May 03 2013 09:04AM
Up front, three forwards separated themselves from the pack in both their ability to out-shoot and out-chance the opposition; on the back end one defenceman is well clear of the pack in those same metrics.
One quick note: the charts below express even-strength scoring chances and shots for/against as percentages. Fifty percent is the break-even mark, meaning that a player was on the ice for as many shots or chances for as against; over 50 percent indicates they were winning the battle while under indicates the opposition was. As the Oilers were not a very good a team, most of the players were under 50 percent.
The relationship between shots and scoring chances is a close one, with very little difference between the two, although a few players fared better in one category or the other.
The Oilers forwards this year broadly fit into three groups:
The three. Taylor Hall, Jordan Eberle and Ryan Nugent-Hopkins were head-and-shoulders above everybody else in the forward group, well north of 50% in both shots and scoring chances.
The middle of the pack. Most of the Oilers forwards fall into this category. Teemu Hartikainen and Sam Gagner are probably the most interesting – the black diagonal line shows the relationship between shots and scoring chances, and they’re the two furthest away from that line. By the shot totals, Hartikainen did pretty well, but in terms of scoring chances he was well back; Gagner was the opposite in that he did pretty well by scoring chances but not so well by shots.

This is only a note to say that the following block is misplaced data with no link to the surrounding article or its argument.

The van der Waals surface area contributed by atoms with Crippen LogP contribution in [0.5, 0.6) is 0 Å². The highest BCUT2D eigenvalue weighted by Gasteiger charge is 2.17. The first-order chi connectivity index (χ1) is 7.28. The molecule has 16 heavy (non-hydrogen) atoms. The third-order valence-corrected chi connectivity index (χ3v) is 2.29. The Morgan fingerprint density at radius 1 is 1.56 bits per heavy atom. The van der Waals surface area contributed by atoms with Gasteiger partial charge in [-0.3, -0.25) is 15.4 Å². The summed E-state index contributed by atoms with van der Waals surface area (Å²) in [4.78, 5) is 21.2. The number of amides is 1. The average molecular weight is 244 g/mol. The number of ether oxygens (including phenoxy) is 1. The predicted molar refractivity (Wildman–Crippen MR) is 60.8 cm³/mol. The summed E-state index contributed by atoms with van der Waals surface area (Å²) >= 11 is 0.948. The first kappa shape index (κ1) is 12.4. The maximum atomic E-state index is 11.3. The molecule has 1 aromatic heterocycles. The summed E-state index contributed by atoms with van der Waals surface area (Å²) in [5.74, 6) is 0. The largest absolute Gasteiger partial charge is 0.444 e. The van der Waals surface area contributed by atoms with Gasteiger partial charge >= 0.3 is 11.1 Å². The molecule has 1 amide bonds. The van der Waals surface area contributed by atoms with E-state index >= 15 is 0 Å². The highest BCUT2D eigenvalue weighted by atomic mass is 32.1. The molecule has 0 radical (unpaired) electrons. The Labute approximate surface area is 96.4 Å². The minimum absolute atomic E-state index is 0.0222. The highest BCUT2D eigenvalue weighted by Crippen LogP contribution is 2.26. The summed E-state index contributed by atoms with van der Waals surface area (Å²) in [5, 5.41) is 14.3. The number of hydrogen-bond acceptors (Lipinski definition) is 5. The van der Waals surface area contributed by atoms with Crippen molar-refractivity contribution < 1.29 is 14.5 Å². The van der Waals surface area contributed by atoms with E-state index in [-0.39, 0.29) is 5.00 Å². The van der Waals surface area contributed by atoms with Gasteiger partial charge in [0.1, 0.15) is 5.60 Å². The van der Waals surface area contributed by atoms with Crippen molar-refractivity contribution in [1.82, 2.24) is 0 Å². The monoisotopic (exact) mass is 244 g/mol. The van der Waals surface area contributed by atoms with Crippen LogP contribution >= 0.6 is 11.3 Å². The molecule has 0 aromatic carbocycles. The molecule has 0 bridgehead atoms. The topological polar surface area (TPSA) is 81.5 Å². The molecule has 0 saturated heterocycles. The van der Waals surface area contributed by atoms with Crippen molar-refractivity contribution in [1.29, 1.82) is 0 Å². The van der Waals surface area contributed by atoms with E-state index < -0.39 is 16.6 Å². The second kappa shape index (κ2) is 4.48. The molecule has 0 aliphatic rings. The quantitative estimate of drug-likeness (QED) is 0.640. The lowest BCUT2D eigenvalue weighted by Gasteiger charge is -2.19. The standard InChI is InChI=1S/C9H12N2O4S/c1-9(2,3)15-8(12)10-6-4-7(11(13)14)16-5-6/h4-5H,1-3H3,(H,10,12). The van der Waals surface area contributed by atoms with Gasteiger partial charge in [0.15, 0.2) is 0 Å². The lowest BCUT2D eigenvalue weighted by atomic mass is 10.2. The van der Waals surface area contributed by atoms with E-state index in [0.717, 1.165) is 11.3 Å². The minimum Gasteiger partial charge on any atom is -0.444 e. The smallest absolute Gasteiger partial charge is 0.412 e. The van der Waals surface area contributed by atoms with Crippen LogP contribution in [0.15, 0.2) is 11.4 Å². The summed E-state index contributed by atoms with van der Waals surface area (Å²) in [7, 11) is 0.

The rest. Eric Belanger seems bent on playing himself out of the major leagues, and he had a better season by these marks than Ben Eager (waived, unclaimed, demoted to the NHL), Lennart Petrell and Mike Brown.
It’s worth keeping in mind that things like quality of competition aren’t being considered here, but Mark Fistric – despite, by eye, a pretty mediocre puck-handling game – excels in this category. I’ve been on the fence about this player, but the on-ice shots and scoring chances both paint the picture of a guy who had success in a third-pairing role.
Ryan Whitney lags the pack in a pretty significant way. Justin Schultz too likely could have used a bunch of time on the third pairing or even in the press-box as the year went on, by these numbers he was pretty clearly in over his head.
I can’t help but wonder to what degree Petry and Smid saw their numbers hampered by their role; my view is that both are good defenceman but as a pairing they’re much better suited to a three/four role than the one/two role they were forced into this year.
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